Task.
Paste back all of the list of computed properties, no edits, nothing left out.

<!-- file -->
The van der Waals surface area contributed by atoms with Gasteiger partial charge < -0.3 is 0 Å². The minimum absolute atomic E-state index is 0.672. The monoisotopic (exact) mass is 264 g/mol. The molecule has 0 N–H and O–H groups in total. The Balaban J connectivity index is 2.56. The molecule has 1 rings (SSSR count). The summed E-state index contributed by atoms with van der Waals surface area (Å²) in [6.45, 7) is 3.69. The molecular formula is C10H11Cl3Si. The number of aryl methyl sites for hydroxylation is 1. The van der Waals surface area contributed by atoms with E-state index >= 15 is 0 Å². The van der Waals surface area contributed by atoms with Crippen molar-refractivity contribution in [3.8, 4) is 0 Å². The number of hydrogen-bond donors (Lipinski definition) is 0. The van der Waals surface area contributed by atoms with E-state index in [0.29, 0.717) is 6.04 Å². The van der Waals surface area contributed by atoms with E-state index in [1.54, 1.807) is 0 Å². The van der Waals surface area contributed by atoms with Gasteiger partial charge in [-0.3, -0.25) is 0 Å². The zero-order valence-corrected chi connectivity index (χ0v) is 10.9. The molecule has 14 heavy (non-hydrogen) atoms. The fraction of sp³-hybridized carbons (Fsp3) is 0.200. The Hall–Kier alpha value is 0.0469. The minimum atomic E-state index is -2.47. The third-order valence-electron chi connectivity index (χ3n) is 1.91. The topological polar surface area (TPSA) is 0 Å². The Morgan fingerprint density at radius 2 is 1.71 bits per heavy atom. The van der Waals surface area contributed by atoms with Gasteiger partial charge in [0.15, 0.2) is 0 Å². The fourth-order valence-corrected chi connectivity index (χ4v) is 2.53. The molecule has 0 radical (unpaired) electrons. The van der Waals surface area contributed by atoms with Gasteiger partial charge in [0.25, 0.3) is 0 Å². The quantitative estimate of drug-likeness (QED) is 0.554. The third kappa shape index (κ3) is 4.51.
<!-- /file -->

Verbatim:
The van der Waals surface area contributed by atoms with Gasteiger partial charge < -0.3 is 0 Å². The minimum absolute atomic E-state index is 0.672. The monoisotopic (exact) mass is 264 g/mol. The molecule has 0 N–H and O–H groups in total. The Balaban J connectivity index is 2.56. The molecule has 1 rings (SSSR count). The summed E-state index contributed by atoms with van der Waals surface area (Å²) in [6.45, 7) is 3.69. The molecular formula is C10H11Cl3Si. The number of aryl methyl sites for hydroxylation is 1. The van der Waals surface area contributed by atoms with E-state index >= 15 is 0 Å². The van der Waals surface area contributed by atoms with Crippen molar-refractivity contribution in [3.8, 4) is 0 Å². The number of hydrogen-bond donors (Lipinski definition) is 0. The van der Waals surface area contributed by atoms with E-state index in [0.29, 0.717) is 6.04 Å². The van der Waals surface area contributed by atoms with E-state index in [1.54, 1.807) is 0 Å². The van der Waals surface area contributed by atoms with Gasteiger partial charge in [-0.3, -0.25) is 0 Å². The zero-order valence-corrected chi connectivity index (χ0v) is 10.9. The molecule has 14 heavy (non-hydrogen) atoms. The fraction of sp³-hybridized carbons (Fsp3) is 0.200. The Hall–Kier alpha value is 0.0469. The minimum atomic E-state index is -2.47. The third-order valence-electron chi connectivity index (χ3n) is 1.91. The topological polar surface area (TPSA) is 0 Å². The Morgan fingerprint density at radius 2 is 1.71 bits per heavy atom. The van der Waals surface area contributed by atoms with Gasteiger partial charge in [0.15, 0.2) is 0 Å². The fourth-order valence-corrected chi connectivity index (χ4v) is 2.53. The molecule has 0 radical (unpaired) electrons. The van der Waals surface area contributed by atoms with Gasteiger partial charge in [0.25, 0.3) is 0 Å². The quantitative estimate of drug-likeness (QED) is 0.554. The third kappa shape index (κ3) is 4.51.